Hospitalisation rates in patients switched from oral anti-psychotics to aripiprazole once-monthly for the management of schizophrenia.J Med Econ. 2013 Jul; 16(7):917-25.JM
To report the design and preliminary results of a mirror-image study comparing total psychiatric hospitalisation rates pre- and post-switch to aripiprazole once-monthly, an extended release injectable solution.
A multi-center, open-label mirror-image study of patients (18-65 years) with schizophrenia to compare total psychiatric hospitalisation rates between retrospective treatment with oral standard-of-care (SOC) anti-psychotics and prospective treatment with aripiprazole once-monthly in a naturalistic community setting in North America. Total psychiatric hospitalisation rates were assessed between retrospective (Months -4 to -1) and prospective treatment periods (Months 4-6) for patients who completed ≥3 months aripiprazole once-monthly.
One hundred and eighty-three patients entered the prospective phase. After switching to aripiprazole once-monthly, total psychiatric hospitalisation rates for the 3-month prospective period were significantly lower (p < 0.0001, Exact McNemar's test) compared with the retrospective 3-month period when the same patients received SOC anti-psychotics (6.6% [n = 8/121] vs 28.1% [n = 34/121], respectively; rate ratio = 0.24). Similarly, total psychiatric hospitalisation rates for all patients who entered the prospective treatment phase were significantly lower (p < 0.0001, Exact McNemar's test) for the prospective 6 months following switch to aripiprazole once-monthly, compared with the retrospective 6-month SOC period (14.2% [n = 26/183] vs 41.5% [n = 76/183], respectively; rate ratio = 0.34). Common treatment-emergent adverse events (occurring in ≥5% of patients) were psychotic disorder (7.7%), akathisia (7.2%), and insomnia (7.2%). Discontinuation (all causes) during the prospective phase was 44.8% (n = 82/183).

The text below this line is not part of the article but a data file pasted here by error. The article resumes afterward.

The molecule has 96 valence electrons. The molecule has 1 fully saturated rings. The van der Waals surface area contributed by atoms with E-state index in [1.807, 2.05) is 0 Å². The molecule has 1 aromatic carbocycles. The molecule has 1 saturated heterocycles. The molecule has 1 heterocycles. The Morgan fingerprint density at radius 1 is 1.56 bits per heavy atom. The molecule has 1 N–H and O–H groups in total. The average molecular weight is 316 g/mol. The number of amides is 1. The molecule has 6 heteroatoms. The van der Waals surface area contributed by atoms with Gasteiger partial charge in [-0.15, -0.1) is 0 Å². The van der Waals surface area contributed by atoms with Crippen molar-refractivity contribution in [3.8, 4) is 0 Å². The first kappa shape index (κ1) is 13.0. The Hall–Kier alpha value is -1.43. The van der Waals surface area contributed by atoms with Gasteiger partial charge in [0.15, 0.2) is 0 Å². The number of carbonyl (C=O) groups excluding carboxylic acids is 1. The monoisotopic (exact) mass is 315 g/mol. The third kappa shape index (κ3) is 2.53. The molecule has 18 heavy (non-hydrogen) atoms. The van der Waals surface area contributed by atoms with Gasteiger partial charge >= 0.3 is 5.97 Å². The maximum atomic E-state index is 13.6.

Mirror-image studies do not include a parallel active control; as each patient serves as their own control, it cannot be determined whether other treatments may have similar effects. Treatment and trial effects may be difficult to separate. Independent factors such as admission patterns, insurance coverage, availability of hospital beds, and community support may influence rates of hospitalisation.
Switching to aripiprazole once-monthly substantially reduced total psychiatric hospitalisation rates compared with retrospective rates in the same patients taking oral SOC.